In Contract: The Hudson Spire Site

Hudson Spire + The Hudson YardsConcept rendering of Hudson Spire + The Hudson Yards -- image originally from Related.

Following The New York Post’s report that Tishman Speyer expressed interest in the site of the conceptual Hudson Spire, Massey Knakal’s page on the listing has just been updated; the lot is now in-contract, indicating a buyer has been found.

Per the Post’s scoop, it would seem likely that Tishman Speyer has indeed acquired the Hudson Spire site; what’s most interesting about Tishman’s involvement is their apparent desire to acquire Sherwood’s adjacent parcel, as well. Combined, the assemblage could support a tower of approximately 2.5 million square feet, making it one of the largest buildings in New York City.

Tishman Speyer’s involvement with the Hudson Spire is particularly intriguing given the firm’s recent history with the Hudson Yards; Speyer actually won the original bidding process for the railyards, before the deal collapsed and Related was awarded the project. The old concept renderings for Tishman’s railyards vision come from Montroy Andersen DeMarco.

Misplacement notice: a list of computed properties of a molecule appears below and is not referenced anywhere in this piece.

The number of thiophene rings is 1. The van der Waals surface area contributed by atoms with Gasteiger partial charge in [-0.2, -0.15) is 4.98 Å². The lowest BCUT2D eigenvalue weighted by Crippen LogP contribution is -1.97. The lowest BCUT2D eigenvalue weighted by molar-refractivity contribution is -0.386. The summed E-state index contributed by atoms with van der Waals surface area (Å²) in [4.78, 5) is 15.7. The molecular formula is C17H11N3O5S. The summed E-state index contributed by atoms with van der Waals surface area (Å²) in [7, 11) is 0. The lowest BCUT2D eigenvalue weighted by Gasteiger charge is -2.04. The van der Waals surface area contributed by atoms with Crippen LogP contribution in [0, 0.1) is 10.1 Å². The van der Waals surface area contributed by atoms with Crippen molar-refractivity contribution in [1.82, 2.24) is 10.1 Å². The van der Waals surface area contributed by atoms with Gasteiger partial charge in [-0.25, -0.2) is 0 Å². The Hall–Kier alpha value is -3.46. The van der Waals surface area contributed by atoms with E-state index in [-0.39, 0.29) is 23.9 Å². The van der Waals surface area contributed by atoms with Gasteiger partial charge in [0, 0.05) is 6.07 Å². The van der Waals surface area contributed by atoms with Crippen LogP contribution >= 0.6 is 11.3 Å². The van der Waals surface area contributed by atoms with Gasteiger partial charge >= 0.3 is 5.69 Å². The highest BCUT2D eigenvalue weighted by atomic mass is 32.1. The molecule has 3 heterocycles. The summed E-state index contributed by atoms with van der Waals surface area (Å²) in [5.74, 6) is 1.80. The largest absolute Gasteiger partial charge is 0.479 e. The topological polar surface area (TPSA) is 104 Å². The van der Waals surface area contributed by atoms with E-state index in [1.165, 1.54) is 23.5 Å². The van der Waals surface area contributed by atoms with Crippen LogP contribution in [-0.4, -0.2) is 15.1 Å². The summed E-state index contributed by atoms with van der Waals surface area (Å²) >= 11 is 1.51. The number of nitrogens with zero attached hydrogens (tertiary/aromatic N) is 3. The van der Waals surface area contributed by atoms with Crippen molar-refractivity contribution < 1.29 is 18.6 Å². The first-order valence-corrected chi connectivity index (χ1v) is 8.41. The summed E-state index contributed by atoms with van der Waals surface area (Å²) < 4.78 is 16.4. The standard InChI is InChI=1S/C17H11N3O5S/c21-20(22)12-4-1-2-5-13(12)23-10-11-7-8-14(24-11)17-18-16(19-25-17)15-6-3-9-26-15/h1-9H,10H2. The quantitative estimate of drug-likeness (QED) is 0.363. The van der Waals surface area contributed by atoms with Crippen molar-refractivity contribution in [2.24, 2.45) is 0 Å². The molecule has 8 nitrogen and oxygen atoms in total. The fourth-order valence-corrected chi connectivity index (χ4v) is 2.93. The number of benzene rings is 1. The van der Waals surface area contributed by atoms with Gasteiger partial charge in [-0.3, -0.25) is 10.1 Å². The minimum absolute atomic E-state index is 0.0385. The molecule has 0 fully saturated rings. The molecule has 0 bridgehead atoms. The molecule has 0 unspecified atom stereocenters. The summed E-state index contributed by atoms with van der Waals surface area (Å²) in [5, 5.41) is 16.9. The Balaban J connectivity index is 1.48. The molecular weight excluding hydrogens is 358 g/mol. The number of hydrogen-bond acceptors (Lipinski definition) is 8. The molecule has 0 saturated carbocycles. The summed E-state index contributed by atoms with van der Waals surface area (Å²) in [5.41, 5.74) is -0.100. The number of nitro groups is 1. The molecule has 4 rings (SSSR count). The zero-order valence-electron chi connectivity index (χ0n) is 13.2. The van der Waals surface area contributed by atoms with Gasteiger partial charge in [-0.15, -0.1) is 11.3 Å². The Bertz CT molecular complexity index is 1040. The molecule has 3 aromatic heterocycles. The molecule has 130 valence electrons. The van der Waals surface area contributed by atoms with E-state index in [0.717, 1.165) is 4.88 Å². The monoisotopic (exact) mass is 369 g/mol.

Tishman Speyer's Hudson Yards

Tishman Speyer’s Hudson Yards vision, image from Montroy Andersen DeMarco

Given the failed Tishman proposal for the Hudson Yards, the firm’s acquisition of Hudson Spire makes sense, and could result in an ultimate one-upping of Related, as the air rights available are enormous. With egos at play, anything is possible — and when it comes to profitability, which is the ultimate motivator for any developer, building tall in today’s market provides the most lucrative results.

In the context of the Hudson Yards’ recent past, the Tishman takeover of the Spire site is not surprising; while Related’s 30 Hudson Yards may become the railyards’ most notable structure, Speyer now has the option to overshadow competing developments with the neighborhood’s defining icon, especially if the resultant tower is mixed-use. 

With the demand for supertall and super-luxury residences continuing to soar, it certainly seems possible that that sour grapes could ultimately ferment into Manhattan’s tallest building. While uncertainties regarding the assemblage remain, the waiting game will soon be over.

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